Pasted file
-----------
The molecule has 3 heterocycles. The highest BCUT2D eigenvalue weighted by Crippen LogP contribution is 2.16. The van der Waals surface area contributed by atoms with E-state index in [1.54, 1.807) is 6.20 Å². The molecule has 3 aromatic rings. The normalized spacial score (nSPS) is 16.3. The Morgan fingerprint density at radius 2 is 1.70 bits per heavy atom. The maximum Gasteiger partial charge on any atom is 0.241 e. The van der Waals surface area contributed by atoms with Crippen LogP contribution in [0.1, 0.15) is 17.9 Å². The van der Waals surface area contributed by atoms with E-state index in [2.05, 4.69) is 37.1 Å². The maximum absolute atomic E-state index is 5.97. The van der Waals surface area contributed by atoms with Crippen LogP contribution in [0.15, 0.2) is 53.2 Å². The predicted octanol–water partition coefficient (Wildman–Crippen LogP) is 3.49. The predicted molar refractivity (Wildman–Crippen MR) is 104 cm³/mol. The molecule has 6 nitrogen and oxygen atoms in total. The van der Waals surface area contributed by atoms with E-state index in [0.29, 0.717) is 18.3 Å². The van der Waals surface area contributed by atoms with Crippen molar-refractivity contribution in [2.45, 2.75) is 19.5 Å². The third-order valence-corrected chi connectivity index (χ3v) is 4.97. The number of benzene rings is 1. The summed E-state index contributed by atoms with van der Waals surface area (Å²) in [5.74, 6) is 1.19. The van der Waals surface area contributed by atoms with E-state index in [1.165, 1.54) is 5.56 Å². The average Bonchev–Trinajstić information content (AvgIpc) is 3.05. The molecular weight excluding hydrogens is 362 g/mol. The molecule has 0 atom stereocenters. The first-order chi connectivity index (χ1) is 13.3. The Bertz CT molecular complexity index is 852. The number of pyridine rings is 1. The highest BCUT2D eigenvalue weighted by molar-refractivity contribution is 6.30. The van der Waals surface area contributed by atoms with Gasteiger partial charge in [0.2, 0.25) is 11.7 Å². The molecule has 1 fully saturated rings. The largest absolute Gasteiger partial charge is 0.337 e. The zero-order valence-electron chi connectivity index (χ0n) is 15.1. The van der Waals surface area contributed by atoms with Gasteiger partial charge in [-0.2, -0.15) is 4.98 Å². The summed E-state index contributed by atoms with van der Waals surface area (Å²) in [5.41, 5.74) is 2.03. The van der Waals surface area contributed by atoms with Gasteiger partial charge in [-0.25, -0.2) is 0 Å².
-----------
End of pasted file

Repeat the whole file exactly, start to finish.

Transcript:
The molecule has 3 heterocycles. The highest BCUT2D eigenvalue weighted by Crippen LogP contribution is 2.16. The van der Waals surface area contributed by atoms with E-state index in [1.54, 1.807) is 6.20 Å². The molecule has 3 aromatic rings. The normalized spacial score (nSPS) is 16.3. The Morgan fingerprint density at radius 2 is 1.70 bits per heavy atom. The maximum Gasteiger partial charge on any atom is 0.241 e. The van der Waals surface area contributed by atoms with Crippen LogP contribution in [0.1, 0.15) is 17.9 Å². The van der Waals surface area contributed by atoms with E-state index in [2.05, 4.69) is 37.1 Å². The maximum absolute atomic E-state index is 5.97. The van der Waals surface area contributed by atoms with Crippen LogP contribution in [0.15, 0.2) is 53.2 Å². The predicted octanol–water partition coefficient (Wildman–Crippen LogP) is 3.49. The predicted molar refractivity (Wildman–Crippen MR) is 104 cm³/mol. The molecule has 6 nitrogen and oxygen atoms in total. The van der Waals surface area contributed by atoms with E-state index in [0.29, 0.717) is 18.3 Å². The van der Waals surface area contributed by atoms with Crippen molar-refractivity contribution in [2.45, 2.75) is 19.5 Å². The third-order valence-corrected chi connectivity index (χ3v) is 4.97. The number of benzene rings is 1. The summed E-state index contributed by atoms with van der Waals surface area (Å²) in [5.74, 6) is 1.19. The van der Waals surface area contributed by atoms with E-state index in [1.165, 1.54) is 5.56 Å². The average Bonchev–Trinajstić information content (AvgIpc) is 3.05. The molecular weight excluding hydrogens is 362 g/mol. The molecule has 0 atom stereocenters. The first-order chi connectivity index (χ1) is 13.3. The Bertz CT molecular complexity index is 852. The number of pyridine rings is 1. The highest BCUT2D eigenvalue weighted by molar-refractivity contribution is 6.30. The van der Waals surface area contributed by atoms with Gasteiger partial charge in [0.2, 0.25) is 11.7 Å². The molecule has 1 fully saturated rings. The largest absolute Gasteiger partial charge is 0.337 e. The zero-order valence-electron chi connectivity index (χ0n) is 15.1. The van der Waals surface area contributed by atoms with Gasteiger partial charge in [-0.2, -0.15) is 4.98 Å². The summed E-state index contributed by atoms with van der Waals surface area (Å²) in [5.41, 5.74) is 2.03. The van der Waals surface area contributed by atoms with Gasteiger partial charge in [-0.25, -0.2) is 0 Å².